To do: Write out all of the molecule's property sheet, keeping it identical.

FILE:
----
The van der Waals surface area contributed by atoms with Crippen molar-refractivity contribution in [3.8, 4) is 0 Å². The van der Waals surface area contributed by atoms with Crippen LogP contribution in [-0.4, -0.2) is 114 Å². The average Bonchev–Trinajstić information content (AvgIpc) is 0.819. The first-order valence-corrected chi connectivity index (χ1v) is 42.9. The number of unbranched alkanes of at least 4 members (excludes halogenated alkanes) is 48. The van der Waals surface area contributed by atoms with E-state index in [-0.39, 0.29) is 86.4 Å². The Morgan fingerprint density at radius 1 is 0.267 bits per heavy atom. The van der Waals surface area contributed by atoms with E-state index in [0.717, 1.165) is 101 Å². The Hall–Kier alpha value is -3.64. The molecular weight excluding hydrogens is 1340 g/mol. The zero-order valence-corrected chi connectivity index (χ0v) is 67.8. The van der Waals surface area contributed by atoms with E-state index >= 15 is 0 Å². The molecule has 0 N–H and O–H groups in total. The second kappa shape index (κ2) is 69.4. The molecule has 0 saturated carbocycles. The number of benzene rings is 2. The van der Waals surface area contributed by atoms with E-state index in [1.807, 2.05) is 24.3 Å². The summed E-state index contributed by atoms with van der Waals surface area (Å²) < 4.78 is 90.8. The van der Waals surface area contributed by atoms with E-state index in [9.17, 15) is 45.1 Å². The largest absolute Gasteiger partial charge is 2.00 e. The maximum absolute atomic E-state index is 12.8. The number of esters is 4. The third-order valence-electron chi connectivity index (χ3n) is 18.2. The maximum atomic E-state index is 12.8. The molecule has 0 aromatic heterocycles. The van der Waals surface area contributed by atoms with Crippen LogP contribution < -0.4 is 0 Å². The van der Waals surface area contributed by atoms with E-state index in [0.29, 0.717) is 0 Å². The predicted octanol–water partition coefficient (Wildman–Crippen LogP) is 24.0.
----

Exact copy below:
The van der Waals surface area contributed by atoms with Crippen molar-refractivity contribution in [3.8, 4) is 0 Å². The van der Waals surface area contributed by atoms with Crippen LogP contribution in [-0.4, -0.2) is 114 Å². The average Bonchev–Trinajstić information content (AvgIpc) is 0.819. The first-order valence-corrected chi connectivity index (χ1v) is 42.9. The number of unbranched alkanes of at least 4 members (excludes halogenated alkanes) is 48. The van der Waals surface area contributed by atoms with E-state index in [-0.39, 0.29) is 86.4 Å². The Morgan fingerprint density at radius 1 is 0.267 bits per heavy atom. The van der Waals surface area contributed by atoms with E-state index in [0.717, 1.165) is 101 Å². The Hall–Kier alpha value is -3.64. The molecular weight excluding hydrogens is 1340 g/mol. The zero-order valence-corrected chi connectivity index (χ0v) is 67.8. The van der Waals surface area contributed by atoms with E-state index >= 15 is 0 Å². The molecule has 0 N–H and O–H groups in total. The second kappa shape index (κ2) is 69.4. The molecule has 0 saturated carbocycles. The number of benzene rings is 2. The van der Waals surface area contributed by atoms with E-state index in [1.807, 2.05) is 24.3 Å². The summed E-state index contributed by atoms with van der Waals surface area (Å²) < 4.78 is 90.8. The van der Waals surface area contributed by atoms with E-state index in [9.17, 15) is 45.1 Å². The largest absolute Gasteiger partial charge is 2.00 e. The maximum absolute atomic E-state index is 12.8. The number of esters is 4. The third-order valence-electron chi connectivity index (χ3n) is 18.2. The maximum atomic E-state index is 12.8. The molecule has 0 aromatic heterocycles. The van der Waals surface area contributed by atoms with Crippen LogP contribution < -0.4 is 0 Å². The van der Waals surface area contributed by atoms with E-state index in [0.29, 0.717) is 0 Å². The predicted octanol–water partition coefficient (Wildman–Crippen LogP) is 24.0.